This I Believe

Michael - New Orleans, Louisiana
Entered on March 21, 2007
Age Group: 18 - 30

I believe in the power and the beauty of listening. As a school counselor, I have made listening my career. I have seen its power at work. I have also seen how much it has let others down. Not a day goes by where I don’t hear statements like, “My parents don’t believe me,” or “My child never listens to what I say,” or “I can’t get these students to listen to me.” Think about listening for just a moment. It seems like it should be the easiest thing to do, right? After all, if we have the ability to hear, then listening is something that should just happen naturally. Or so it seems it should just happen naturally. What I find funniest about listening is how we do not even realize we are doing it every second of every day. There are so many sounds going off all around us: the sound of traffic, the sound that the keyboard makes as we type tirelessly on end, and so on and so on. But those sounds have become just part of the daily flow.

Unless we make the effort to concentrate on the sounds around us, it is difficult to avoid making listening a second-nature activity. In a sense, we become deaf without actually being deaf. However, what I find most sad is that we often become deaf to the most important sound around: the sound of each other. Human beings are constantly in communication with one another. Thanks to cell phones and to an internet that never “turns off,” we have the opportunity to be in communication with each other every minute of every day.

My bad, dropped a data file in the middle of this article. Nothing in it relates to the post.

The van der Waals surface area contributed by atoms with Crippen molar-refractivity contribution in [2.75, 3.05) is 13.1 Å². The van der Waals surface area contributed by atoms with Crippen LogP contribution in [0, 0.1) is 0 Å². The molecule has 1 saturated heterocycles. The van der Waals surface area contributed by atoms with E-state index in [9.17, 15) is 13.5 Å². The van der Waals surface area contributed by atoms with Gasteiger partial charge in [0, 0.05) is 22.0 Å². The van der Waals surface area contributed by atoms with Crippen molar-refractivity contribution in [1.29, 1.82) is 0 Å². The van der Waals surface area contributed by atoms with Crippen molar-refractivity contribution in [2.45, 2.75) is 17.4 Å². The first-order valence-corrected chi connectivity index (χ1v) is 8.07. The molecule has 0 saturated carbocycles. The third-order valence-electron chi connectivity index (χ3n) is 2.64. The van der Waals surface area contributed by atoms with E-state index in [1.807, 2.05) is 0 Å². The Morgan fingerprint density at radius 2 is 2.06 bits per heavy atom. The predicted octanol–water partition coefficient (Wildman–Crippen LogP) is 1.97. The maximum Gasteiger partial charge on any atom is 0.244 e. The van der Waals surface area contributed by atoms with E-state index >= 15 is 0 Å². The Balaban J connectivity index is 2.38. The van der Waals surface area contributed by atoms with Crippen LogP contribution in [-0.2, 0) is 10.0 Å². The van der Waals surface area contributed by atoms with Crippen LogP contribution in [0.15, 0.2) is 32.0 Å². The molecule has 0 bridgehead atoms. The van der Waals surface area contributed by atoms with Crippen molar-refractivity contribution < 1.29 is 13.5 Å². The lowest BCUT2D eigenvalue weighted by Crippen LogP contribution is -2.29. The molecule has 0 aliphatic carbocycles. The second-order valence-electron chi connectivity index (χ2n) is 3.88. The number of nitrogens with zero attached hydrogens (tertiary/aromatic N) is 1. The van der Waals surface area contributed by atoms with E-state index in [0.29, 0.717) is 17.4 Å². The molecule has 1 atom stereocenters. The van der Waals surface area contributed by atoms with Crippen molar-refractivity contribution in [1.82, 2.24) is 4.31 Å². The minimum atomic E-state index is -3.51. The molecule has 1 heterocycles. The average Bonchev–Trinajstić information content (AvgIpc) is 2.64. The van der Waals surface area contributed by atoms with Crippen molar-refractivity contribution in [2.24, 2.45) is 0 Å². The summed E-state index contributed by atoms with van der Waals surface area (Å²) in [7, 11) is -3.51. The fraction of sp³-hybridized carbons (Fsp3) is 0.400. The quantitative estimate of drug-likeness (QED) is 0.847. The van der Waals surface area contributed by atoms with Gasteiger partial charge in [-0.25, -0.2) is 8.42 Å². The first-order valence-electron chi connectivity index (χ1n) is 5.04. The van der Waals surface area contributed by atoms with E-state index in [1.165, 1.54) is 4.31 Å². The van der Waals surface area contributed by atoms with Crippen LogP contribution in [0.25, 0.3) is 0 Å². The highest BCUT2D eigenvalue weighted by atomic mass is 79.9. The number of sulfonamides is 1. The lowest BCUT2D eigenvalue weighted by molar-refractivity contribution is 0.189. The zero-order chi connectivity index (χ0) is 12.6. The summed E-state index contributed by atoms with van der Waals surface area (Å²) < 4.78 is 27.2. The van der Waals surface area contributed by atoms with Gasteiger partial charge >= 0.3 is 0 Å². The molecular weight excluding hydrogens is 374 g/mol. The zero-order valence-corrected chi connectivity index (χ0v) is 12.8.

But in the midst of all this communication, are we really listening to each other? Do we really hear what the other person is saying? Sure, we hear the words, but do we really hear what those words mean? It seems that most major tragedies in the world result from multiple failures to listen. In the United States, the statistics show that a newlywed couple is more likely to get a divorce than to stay together. And what seems to be the number one reason why these couples split up? Because both sides feel like the other side did not listen to them. If you turn on any cable news channel, you are likely to see an issue being debated by a number of people who all have a different opinion on how the issue should be resolved. Now I don’t know about you, but it seems to me like these debates are more like shouting matches to see who can make their point the loudest instead of productive forums where ideas are shared and respected. Maybe this failure to listen is why it seems like world problems such as poverty and sub-par education never to seem to find any resolution. No one seems willing to listen to all sides of the story before they make up their minds.

So how do we become better listeners? We have to make the conscious effort to listen. Sometimes that means biting our tongues when we are just dying to say something. I think it also helps to realize that we don’t always have to be advice-givers for someone in need. Most times, people in crisis just want to be listened to. They are bombarded with person after person telling them what they should do, and they never get the chance to say what they really want to do. So the next time you communicate, just sit back and make the effort to listen. It may the easiest and the most difficult thing you do all day.